Is patient satisfaction and perceived service quality with musculoskeletal rehabilitation determined by patient experiences?

Objective: To assess the relationships between patient experiences and two overall evaluations – satisfaction and service quality – in outpatient rehabilitation settings. Design: A cross-sectional, self-reported survey carried out in the year 2009. Setting: Three outpatient rehabilitation units belonging to Spanish hospitals located in Barcelona, Madrid and Seville. Subjects: Four hundred and sixty-five outpatients (response rate 90%) mean age 39.4 (SD = 11.9) years. Main measures: Self-reported experiences on aspects of care, participants' perception of service quality, satisfaction with care, socio-demographic and health characteristics. Results: Satisfaction and service quality were highly correlated (rho = 0.72, P< 0.001). Two multivariate logistic regression models using satisfaction and service quality (with adjusted R 2 31.5% and 37.1%, respectively) indicated that patients' experiences and global rating of health improvement have more effect on those evaluations than socio-demographic characteristics. Mean satisfaction was 8.9 (SD = 1.2), and 88% of respondents described high service quality. However, nearly 25% of the respondents who reported high-quality evaluations also indicated a problem score of more than 50% in almost all aspects of care studied. Conclusions: Satisfaction and service quality provide a poor indicator of patients' experiences. Both are two proxies but distinct constructs in rehabilitation care. Besides, not all problems encountered by patients are equally important to them.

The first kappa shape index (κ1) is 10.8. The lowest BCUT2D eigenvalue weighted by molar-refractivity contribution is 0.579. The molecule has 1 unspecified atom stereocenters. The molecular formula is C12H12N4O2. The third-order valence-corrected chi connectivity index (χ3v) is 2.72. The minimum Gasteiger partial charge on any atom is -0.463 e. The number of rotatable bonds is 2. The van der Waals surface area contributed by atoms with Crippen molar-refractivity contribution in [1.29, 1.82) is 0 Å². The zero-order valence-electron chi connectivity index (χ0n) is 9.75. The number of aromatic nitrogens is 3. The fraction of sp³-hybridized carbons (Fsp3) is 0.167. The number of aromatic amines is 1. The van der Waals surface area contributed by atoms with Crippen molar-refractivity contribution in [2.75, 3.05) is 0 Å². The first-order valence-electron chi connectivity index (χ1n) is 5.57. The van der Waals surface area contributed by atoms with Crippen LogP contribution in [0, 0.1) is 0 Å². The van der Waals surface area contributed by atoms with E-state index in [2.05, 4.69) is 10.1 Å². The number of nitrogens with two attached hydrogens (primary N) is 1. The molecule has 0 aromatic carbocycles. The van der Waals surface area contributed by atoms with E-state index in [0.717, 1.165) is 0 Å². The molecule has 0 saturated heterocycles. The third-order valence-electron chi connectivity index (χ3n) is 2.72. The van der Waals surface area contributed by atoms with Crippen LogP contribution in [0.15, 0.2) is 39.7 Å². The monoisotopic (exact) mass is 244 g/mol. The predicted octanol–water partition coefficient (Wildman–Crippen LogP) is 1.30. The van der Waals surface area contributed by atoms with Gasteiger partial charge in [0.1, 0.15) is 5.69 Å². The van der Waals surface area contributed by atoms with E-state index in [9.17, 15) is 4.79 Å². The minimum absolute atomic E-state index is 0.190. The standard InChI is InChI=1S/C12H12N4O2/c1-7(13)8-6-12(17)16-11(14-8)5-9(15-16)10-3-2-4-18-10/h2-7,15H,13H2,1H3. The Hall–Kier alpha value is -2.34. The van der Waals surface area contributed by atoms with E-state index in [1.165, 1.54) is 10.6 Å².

Source : Francesc Medina-Mirapeix, Francisco J Jimeno-Serrano, Pilar Escolar-Reina, and M Elena Del Baño-Aledo. Clin Rehabil June 2013 27: 555-564.

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